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Oranges in the Passenger Seat
i look at where the light used to be on. i imagine the stairs, the open door, the shoes off at the open door. the odd light that wasn’t bright enough, the bed so low to the floor where we sat sometimes while we worked in easy silence.

hair hitting the pillow and something fresh hitting the floor.

losing you on repeat. the joy of a voice alone in a bedroom.

you leave the orchid in the freezer on a bed of ice for a week. when i open the door the cold air seeps out and looks something like heaven. a week later you accidentally drop the frozen flower on the linoleum floor, and it shatters like porcelain.

the bedroom to the left. The bedroom that used to be just an air mattress, the bedroom where i cried and cried and the apartment where our voices haven’t echoed off the walls the same way since. playing cards on the floor because there’s no table. chinese food on the floor because the entire family is here. knees on the floor because we both know that’s how to pay respect.

home with you on repeat. you’re sick in bed again, i leave on one light and sit near the bed because that’s what she taught me. I am here but wishing again. I am here but listening again, looking at the moonlight pouring through the window again.

blue. a room on the seventh floor where you can only see the sky and the very tops of buildings, a room on the second floor where in darkness i always ask you to lock it again, light pouring through the window like a spotlight onto soft flesh and careful whispers.

in a white bathtub i said i never had stories. in an apartment on the outskirts of town all i saw was myself, reciting a prayer book every night. a story is a story until it’s your god.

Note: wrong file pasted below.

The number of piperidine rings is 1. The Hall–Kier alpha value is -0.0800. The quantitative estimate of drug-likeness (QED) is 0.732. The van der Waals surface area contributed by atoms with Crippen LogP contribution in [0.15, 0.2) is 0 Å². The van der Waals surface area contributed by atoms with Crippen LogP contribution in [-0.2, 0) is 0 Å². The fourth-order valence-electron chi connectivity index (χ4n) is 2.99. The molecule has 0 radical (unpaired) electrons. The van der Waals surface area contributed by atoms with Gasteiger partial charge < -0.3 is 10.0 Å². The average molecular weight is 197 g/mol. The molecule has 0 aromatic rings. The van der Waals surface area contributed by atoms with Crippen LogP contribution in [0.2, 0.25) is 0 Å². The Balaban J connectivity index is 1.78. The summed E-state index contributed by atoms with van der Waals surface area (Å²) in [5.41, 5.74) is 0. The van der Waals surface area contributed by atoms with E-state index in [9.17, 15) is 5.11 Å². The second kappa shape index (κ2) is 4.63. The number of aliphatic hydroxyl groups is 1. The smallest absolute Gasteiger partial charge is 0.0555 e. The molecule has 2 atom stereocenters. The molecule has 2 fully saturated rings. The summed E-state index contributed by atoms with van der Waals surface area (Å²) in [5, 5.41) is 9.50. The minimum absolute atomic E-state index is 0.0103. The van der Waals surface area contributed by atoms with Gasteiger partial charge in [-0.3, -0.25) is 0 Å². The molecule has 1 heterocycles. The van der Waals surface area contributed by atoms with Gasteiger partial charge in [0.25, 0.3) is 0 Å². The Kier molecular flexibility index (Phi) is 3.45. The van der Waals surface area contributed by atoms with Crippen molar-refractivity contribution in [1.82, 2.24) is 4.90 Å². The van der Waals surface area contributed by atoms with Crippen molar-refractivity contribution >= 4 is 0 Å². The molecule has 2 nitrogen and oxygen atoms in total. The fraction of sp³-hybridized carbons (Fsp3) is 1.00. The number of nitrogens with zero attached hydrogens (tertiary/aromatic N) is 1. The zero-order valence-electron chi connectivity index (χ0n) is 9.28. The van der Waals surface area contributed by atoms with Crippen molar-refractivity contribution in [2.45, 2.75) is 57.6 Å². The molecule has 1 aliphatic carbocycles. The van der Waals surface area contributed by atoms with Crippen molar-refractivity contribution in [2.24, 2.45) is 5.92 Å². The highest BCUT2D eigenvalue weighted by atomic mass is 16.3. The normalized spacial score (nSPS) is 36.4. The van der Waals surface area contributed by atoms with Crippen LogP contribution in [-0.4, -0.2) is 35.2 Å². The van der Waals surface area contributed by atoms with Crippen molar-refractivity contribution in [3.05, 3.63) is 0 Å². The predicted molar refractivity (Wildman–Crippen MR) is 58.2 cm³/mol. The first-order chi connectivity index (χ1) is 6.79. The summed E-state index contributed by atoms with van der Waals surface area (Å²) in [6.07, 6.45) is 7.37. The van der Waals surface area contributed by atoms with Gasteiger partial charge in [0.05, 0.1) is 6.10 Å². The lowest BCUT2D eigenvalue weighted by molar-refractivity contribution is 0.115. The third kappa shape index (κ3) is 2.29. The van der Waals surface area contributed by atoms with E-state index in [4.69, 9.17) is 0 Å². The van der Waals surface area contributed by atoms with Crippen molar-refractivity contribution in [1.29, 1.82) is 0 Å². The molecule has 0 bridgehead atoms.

i know your gods do nothing for me but i eat the soup you make anyway. washing hands over and over like she told you. i look at my body like a table to be set for dinner. i wonder what it will be paired with, whether people will use the correct cutlery for the appropriate dish. 

i look in the mirror and see dishes in the sink waiting to be scrubbed clean, everything must be done by hand. you are humming to a song that isn’t playing, your mother stands silent next to you. she hasn’t looked at your handiwork but you know she thinks you have done it wrong, have not cared for the forks and soup spoons correctly, have not put the plates and bowls away in the right places. 

you learn to find peace in the silence. care in the silence, ritual in the sacred silence. in repetition there is forgetting, but you know the stories are yours. take them, swallow them, lay them down, a blanket over the prayers.

calm like peeling oranges in the passenger seat. you have one hand on the wheel and the window down, hair protesting and us laughing. 

i listen to the song and i think for the first time it’s about me.

 
Rey Carlson is a graphic design student in Richmond, VA. They can be found on social media @reycarlson or on their website.
Art used in this issue: “Oranges” by Rey Carlson
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